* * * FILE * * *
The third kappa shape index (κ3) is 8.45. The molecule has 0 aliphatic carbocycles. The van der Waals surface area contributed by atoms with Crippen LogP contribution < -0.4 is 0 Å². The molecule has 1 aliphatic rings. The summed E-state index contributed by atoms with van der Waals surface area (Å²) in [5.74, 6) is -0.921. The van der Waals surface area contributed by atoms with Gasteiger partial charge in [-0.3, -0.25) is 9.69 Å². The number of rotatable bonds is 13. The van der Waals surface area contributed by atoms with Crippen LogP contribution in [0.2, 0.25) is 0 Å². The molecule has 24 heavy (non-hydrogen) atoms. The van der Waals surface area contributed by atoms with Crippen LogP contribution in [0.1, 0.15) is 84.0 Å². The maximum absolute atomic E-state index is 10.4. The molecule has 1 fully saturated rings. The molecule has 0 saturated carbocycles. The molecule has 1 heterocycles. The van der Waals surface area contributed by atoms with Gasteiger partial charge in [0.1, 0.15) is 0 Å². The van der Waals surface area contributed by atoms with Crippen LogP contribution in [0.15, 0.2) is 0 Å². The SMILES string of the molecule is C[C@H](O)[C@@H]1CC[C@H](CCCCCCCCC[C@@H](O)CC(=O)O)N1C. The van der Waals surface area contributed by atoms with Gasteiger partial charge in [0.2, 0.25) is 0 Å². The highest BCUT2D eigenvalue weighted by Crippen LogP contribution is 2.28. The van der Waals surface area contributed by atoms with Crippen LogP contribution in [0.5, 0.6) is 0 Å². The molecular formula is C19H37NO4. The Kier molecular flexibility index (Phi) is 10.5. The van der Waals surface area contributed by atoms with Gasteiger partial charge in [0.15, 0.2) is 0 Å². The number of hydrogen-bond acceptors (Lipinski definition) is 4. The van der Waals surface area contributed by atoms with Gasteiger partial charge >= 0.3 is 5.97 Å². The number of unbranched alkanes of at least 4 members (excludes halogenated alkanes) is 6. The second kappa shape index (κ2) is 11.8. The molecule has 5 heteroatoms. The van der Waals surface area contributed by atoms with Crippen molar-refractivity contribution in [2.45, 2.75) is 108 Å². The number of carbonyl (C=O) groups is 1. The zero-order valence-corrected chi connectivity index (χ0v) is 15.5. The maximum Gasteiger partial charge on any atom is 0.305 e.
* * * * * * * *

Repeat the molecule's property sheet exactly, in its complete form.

The third kappa shape index (κ3) is 8.45. The molecule has 0 aliphatic carbocycles. The van der Waals surface area contributed by atoms with Crippen LogP contribution < -0.4 is 0 Å². The molecule has 1 aliphatic rings. The summed E-state index contributed by atoms with van der Waals surface area (Å²) in [5.74, 6) is -0.921. The van der Waals surface area contributed by atoms with Gasteiger partial charge in [-0.3, -0.25) is 9.69 Å². The number of rotatable bonds is 13. The van der Waals surface area contributed by atoms with Crippen LogP contribution in [0.2, 0.25) is 0 Å². The molecule has 24 heavy (non-hydrogen) atoms. The van der Waals surface area contributed by atoms with Crippen LogP contribution in [0.1, 0.15) is 84.0 Å². The maximum absolute atomic E-state index is 10.4. The molecule has 1 fully saturated rings. The molecule has 0 saturated carbocycles. The molecule has 1 heterocycles. The van der Waals surface area contributed by atoms with Gasteiger partial charge in [0.1, 0.15) is 0 Å². The van der Waals surface area contributed by atoms with Crippen LogP contribution in [0.15, 0.2) is 0 Å². The SMILES string of the molecule is C[C@H](O)[C@@H]1CC[C@H](CCCCCCCCC[C@@H](O)CC(=O)O)N1C. The van der Waals surface area contributed by atoms with Gasteiger partial charge in [0.2, 0.25) is 0 Å². The highest BCUT2D eigenvalue weighted by Crippen LogP contribution is 2.28. The van der Waals surface area contributed by atoms with Crippen LogP contribution in [0.5, 0.6) is 0 Å². The molecular formula is C19H37NO4. The Kier molecular flexibility index (Phi) is 10.5. The van der Waals surface area contributed by atoms with Gasteiger partial charge in [0.15, 0.2) is 0 Å². The number of hydrogen-bond acceptors (Lipinski definition) is 4. The van der Waals surface area contributed by atoms with Gasteiger partial charge >= 0.3 is 5.97 Å². The number of unbranched alkanes of at least 4 members (excludes halogenated alkanes) is 6. The second kappa shape index (κ2) is 11.8. The molecule has 5 heteroatoms. The van der Waals surface area contributed by atoms with Crippen molar-refractivity contribution in [2.45, 2.75) is 108 Å². The number of carbonyl (C=O) groups is 1. The zero-order valence-corrected chi connectivity index (χ0v) is 15.5. The maximum Gasteiger partial charge on any atom is 0.305 e.